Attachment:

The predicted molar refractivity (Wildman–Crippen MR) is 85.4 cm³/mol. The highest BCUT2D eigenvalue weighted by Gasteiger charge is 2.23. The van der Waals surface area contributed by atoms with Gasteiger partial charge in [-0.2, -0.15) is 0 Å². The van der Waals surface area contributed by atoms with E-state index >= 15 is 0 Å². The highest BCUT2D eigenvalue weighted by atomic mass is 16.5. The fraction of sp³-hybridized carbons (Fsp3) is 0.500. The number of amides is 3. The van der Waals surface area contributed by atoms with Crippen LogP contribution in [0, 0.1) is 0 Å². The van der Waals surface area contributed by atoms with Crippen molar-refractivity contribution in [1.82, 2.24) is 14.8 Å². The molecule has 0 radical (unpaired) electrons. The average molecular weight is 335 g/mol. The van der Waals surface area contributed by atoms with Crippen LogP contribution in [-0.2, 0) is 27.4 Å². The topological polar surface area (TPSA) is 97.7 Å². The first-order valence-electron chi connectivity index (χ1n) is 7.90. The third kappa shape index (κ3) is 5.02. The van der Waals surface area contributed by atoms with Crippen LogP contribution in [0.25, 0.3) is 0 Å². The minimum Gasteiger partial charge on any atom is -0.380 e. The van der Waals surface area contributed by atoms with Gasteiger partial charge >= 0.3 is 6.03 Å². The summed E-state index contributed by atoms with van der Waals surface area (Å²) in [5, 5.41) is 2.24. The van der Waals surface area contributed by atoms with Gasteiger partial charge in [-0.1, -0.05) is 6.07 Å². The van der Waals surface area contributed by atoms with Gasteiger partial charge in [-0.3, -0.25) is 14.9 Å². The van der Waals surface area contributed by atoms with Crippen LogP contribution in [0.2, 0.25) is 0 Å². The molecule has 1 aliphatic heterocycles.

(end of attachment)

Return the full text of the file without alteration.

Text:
The predicted molar refractivity (Wildman–Crippen MR) is 85.4 cm³/mol. The highest BCUT2D eigenvalue weighted by Gasteiger charge is 2.23. The van der Waals surface area contributed by atoms with Gasteiger partial charge in [-0.2, -0.15) is 0 Å². The van der Waals surface area contributed by atoms with E-state index >= 15 is 0 Å². The highest BCUT2D eigenvalue weighted by atomic mass is 16.5. The fraction of sp³-hybridized carbons (Fsp3) is 0.500. The number of amides is 3. The van der Waals surface area contributed by atoms with Crippen LogP contribution in [0, 0.1) is 0 Å². The van der Waals surface area contributed by atoms with Crippen molar-refractivity contribution in [1.82, 2.24) is 14.8 Å². The molecule has 0 radical (unpaired) electrons. The average molecular weight is 335 g/mol. The van der Waals surface area contributed by atoms with Crippen LogP contribution in [-0.2, 0) is 27.4 Å². The topological polar surface area (TPSA) is 97.7 Å². The first-order valence-electron chi connectivity index (χ1n) is 7.90. The third kappa shape index (κ3) is 5.02. The van der Waals surface area contributed by atoms with Crippen LogP contribution in [0.25, 0.3) is 0 Å². The minimum Gasteiger partial charge on any atom is -0.380 e. The van der Waals surface area contributed by atoms with Gasteiger partial charge >= 0.3 is 6.03 Å². The summed E-state index contributed by atoms with van der Waals surface area (Å²) in [5, 5.41) is 2.24. The van der Waals surface area contributed by atoms with Gasteiger partial charge in [-0.1, -0.05) is 6.07 Å². The van der Waals surface area contributed by atoms with Gasteiger partial charge in [-0.3, -0.25) is 14.9 Å². The van der Waals surface area contributed by atoms with Crippen LogP contribution in [0.2, 0.25) is 0 Å². The molecule has 1 aliphatic heterocycles.